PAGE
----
Foreclosure Inventory Falls to 8-Year Low

The number of U.S. homes in the foreclosure process plunged in 2015 to its lowest level since 2007, an 8-year low. That is just one of several great pieces of new for the mortgage market released by foreclosure information firm CoreLogic in a recent report.

In its November 2015 National Foreclosure Report, CoreLogic showed that there were 448,000 properties in the foreclosure process as of November 2015, a 21.8 percent decline from 573,000 the year before. That number represents 1.2 percent of all U.S. homes with a mortgage, down from 1.5 percent in November. Not only has the foreclosure inventory plummeted but completed foreclosures and serious delinquencies also dropped by double digit percentages in 2015. Completed foreclosures (homes repossessed by lenders) fell to 41,000, down 18.8 percent from 33,000 in November 2014. That marks a 71.6 percent drop from the Great Recession peak of 11,657 in September 2010. Since 2004 there have been roughly 8 million foreclosures nationwide.

“After peaking at 3.6 percent in January 2011, the foreclosure rate currently stands at 1.2 percent—a remarkable improvement,” said CoreLogic chief economist Frank Nothaft. “While there are still pockets of areas with high foreclosure activity, 30 states have foreclosure rates below the national average which is evidence of the solid improvement.”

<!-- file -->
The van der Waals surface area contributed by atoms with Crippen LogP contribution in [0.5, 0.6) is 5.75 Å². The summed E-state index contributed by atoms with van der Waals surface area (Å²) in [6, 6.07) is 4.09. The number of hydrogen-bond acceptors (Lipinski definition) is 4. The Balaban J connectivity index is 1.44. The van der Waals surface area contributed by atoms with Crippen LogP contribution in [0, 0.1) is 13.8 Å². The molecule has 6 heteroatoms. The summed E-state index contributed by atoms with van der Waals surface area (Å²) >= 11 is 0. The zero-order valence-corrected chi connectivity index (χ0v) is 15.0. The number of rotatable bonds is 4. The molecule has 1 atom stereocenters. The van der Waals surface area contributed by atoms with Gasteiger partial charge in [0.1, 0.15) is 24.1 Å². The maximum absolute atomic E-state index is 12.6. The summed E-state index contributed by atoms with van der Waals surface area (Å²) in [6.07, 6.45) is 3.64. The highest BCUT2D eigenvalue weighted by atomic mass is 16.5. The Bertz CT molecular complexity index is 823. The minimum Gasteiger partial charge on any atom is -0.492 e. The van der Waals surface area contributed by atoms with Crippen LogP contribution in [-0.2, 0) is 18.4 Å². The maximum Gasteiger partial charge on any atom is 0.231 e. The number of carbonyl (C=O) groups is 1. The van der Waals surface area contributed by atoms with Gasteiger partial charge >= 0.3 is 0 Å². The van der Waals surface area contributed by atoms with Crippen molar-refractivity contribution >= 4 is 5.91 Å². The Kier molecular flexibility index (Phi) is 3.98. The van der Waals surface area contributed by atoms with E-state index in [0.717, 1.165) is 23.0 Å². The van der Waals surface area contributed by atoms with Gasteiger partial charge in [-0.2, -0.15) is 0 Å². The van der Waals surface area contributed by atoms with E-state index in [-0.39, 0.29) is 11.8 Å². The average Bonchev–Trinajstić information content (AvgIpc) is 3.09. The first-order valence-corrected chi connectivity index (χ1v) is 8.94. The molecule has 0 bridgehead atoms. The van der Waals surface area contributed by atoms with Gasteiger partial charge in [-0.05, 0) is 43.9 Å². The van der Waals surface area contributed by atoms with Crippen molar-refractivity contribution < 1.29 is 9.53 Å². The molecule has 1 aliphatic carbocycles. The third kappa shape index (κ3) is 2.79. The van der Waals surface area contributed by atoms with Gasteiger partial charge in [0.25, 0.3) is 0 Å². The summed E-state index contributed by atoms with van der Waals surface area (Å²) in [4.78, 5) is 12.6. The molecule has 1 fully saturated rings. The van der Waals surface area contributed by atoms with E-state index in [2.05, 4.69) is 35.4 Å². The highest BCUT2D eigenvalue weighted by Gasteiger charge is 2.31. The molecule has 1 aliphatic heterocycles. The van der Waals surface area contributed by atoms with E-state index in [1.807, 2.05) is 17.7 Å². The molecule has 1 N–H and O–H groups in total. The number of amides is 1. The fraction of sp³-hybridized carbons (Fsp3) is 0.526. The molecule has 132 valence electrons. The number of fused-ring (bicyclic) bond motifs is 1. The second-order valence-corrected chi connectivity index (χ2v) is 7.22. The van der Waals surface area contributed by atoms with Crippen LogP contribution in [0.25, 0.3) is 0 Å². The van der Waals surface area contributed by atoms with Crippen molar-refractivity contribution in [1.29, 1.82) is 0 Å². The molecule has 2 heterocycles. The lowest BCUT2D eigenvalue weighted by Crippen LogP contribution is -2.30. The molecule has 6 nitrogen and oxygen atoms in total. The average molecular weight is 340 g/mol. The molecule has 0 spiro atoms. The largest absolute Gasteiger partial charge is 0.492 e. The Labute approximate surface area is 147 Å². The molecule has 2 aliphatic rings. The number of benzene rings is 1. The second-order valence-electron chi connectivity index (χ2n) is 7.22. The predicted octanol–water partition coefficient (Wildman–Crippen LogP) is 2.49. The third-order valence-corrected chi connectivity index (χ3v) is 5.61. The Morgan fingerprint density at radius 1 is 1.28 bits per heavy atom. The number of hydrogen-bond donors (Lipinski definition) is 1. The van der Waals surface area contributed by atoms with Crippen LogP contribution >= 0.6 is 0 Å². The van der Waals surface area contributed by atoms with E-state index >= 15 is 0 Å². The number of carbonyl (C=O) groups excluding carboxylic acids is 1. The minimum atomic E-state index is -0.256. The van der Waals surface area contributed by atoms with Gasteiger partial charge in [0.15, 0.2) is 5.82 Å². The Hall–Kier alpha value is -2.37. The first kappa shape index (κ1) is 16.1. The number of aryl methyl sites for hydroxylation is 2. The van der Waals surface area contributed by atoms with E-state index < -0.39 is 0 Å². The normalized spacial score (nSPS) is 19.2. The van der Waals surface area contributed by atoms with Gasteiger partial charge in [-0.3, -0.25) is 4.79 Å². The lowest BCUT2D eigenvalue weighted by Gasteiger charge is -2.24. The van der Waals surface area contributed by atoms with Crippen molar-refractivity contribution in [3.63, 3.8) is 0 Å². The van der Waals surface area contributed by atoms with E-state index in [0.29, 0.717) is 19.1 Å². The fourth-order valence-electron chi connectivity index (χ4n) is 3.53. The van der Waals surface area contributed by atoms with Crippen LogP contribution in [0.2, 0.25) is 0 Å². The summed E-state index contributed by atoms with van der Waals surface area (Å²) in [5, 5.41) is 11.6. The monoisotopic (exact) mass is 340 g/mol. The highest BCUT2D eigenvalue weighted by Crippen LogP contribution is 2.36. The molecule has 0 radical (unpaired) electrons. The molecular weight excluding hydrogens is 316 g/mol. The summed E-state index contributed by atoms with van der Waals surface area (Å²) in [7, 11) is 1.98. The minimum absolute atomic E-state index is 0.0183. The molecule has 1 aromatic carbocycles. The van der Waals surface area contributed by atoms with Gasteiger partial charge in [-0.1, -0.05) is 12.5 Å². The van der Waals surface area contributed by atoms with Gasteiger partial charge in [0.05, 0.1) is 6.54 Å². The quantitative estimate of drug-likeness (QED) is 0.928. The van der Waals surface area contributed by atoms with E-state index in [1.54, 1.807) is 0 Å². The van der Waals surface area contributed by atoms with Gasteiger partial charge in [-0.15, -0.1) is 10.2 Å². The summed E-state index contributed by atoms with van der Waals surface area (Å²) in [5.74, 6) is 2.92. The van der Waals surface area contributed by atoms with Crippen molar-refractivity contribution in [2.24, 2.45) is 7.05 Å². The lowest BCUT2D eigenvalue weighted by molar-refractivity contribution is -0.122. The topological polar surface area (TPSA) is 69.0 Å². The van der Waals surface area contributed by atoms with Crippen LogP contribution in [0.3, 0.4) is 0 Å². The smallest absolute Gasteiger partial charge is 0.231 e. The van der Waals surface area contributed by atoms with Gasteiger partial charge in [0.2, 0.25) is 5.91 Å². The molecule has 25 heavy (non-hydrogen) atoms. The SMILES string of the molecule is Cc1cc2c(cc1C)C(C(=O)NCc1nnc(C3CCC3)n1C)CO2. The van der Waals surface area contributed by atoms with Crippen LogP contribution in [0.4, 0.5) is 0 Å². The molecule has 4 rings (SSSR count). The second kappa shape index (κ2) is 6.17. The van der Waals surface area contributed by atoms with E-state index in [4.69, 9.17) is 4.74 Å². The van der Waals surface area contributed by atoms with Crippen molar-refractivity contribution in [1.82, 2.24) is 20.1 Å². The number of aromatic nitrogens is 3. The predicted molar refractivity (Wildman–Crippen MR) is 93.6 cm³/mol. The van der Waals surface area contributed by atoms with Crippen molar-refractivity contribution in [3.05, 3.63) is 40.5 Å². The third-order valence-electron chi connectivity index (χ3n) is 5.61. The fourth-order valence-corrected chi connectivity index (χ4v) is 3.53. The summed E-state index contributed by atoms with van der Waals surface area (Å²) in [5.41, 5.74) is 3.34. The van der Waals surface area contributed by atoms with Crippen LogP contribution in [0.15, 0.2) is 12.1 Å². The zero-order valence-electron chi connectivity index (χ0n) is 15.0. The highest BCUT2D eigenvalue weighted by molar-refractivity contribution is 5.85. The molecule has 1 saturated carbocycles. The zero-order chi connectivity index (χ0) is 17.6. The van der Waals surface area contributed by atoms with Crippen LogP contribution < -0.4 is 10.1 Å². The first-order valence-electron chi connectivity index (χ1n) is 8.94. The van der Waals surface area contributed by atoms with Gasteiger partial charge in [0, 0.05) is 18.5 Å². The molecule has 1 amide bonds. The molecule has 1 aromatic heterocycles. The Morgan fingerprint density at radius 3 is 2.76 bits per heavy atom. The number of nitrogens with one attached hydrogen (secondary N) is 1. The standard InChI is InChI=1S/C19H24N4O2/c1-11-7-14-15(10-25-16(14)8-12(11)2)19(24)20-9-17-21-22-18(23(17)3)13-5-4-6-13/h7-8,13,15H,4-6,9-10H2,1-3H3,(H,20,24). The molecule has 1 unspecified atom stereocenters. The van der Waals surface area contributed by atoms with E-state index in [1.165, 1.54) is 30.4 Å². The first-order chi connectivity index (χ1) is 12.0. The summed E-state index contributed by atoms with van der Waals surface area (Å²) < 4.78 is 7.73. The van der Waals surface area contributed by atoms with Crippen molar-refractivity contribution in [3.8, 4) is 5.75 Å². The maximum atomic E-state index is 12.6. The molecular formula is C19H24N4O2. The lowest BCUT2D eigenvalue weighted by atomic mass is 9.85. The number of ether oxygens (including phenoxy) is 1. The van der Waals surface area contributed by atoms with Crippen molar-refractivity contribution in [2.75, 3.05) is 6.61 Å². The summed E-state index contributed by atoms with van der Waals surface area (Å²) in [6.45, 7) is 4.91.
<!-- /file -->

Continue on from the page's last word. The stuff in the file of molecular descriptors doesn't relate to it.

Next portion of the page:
Serious delinquencies (mortgages that are 90 days or more past due) sunk 21.7 percent as of November 2015 to 1.3 million loans, representing 3.3 percent of all mortgages. The delinquency rate has not been that low since December 2007.

“Tight post-crash underwriting standards coupled with much improved economic and housing market fundamentals have combined to push new mortgage delinquencies to 15-year-lows,” said Anand Nallathambi, president and CEO of CoreLogic. “Although judicial states will likely continue to lag, given current trends, it is reasonable to expect a continued and significant drop in the rate of serious delinquencies and foreclosure starts in 2016.”

The states (and districts) with the highest foreclosure rates in November 2015 were New Jersey with 4.4 percent of all homes, New York with 3.5 percent, Hawaii at 2.5 percent, Florida at 2.4 percent and the District of Columbia with 2.4 percent. On the other end, Alaska had the lowest rate at 0.3 percent, followed by Minnesota at 0.3 percent, Arizona, Colorado and Utah all at 0.4 percent.

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